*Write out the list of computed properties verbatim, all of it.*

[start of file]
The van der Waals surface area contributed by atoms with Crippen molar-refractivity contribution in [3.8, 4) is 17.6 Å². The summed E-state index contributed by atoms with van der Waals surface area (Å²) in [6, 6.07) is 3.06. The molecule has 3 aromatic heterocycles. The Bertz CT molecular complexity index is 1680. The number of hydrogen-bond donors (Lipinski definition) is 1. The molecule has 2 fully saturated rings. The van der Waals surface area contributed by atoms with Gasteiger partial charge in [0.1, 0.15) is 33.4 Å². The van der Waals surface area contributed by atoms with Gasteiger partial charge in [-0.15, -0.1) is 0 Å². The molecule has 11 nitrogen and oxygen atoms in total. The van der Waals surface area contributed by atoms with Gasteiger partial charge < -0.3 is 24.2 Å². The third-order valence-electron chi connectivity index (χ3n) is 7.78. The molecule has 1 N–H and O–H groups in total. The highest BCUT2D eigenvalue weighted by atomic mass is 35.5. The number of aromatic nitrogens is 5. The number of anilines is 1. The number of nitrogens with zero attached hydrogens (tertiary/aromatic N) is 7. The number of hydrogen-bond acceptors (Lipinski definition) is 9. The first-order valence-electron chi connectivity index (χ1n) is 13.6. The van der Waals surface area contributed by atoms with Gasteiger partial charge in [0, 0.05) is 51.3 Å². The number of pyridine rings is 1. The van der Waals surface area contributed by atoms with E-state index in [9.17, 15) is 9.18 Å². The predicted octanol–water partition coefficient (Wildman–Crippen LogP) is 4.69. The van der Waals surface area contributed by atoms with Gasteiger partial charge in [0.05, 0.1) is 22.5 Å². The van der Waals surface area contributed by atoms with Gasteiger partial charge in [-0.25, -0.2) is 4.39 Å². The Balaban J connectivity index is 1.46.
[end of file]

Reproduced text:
The van der Waals surface area contributed by atoms with Crippen molar-refractivity contribution in [3.8, 4) is 17.6 Å². The summed E-state index contributed by atoms with van der Waals surface area (Å²) in [6, 6.07) is 3.06. The molecule has 3 aromatic heterocycles. The Bertz CT molecular complexity index is 1680. The number of hydrogen-bond donors (Lipinski definition) is 1. The molecule has 2 fully saturated rings. The van der Waals surface area contributed by atoms with Gasteiger partial charge in [0.1, 0.15) is 33.4 Å². The van der Waals surface area contributed by atoms with Gasteiger partial charge in [-0.15, -0.1) is 0 Å². The molecule has 11 nitrogen and oxygen atoms in total. The van der Waals surface area contributed by atoms with Gasteiger partial charge < -0.3 is 24.2 Å². The third-order valence-electron chi connectivity index (χ3n) is 7.78. The molecule has 1 N–H and O–H groups in total. The highest BCUT2D eigenvalue weighted by atomic mass is 35.5. The number of aromatic nitrogens is 5. The number of anilines is 1. The number of nitrogens with zero attached hydrogens (tertiary/aromatic N) is 7. The number of hydrogen-bond acceptors (Lipinski definition) is 9. The first-order valence-electron chi connectivity index (χ1n) is 13.6. The van der Waals surface area contributed by atoms with Gasteiger partial charge in [0, 0.05) is 51.3 Å². The number of pyridine rings is 1. The van der Waals surface area contributed by atoms with E-state index in [9.17, 15) is 9.18 Å². The predicted octanol–water partition coefficient (Wildman–Crippen LogP) is 4.69. The van der Waals surface area contributed by atoms with Gasteiger partial charge in [0.05, 0.1) is 22.5 Å². The van der Waals surface area contributed by atoms with Gasteiger partial charge in [-0.25, -0.2) is 4.39 Å². The Balaban J connectivity index is 1.46.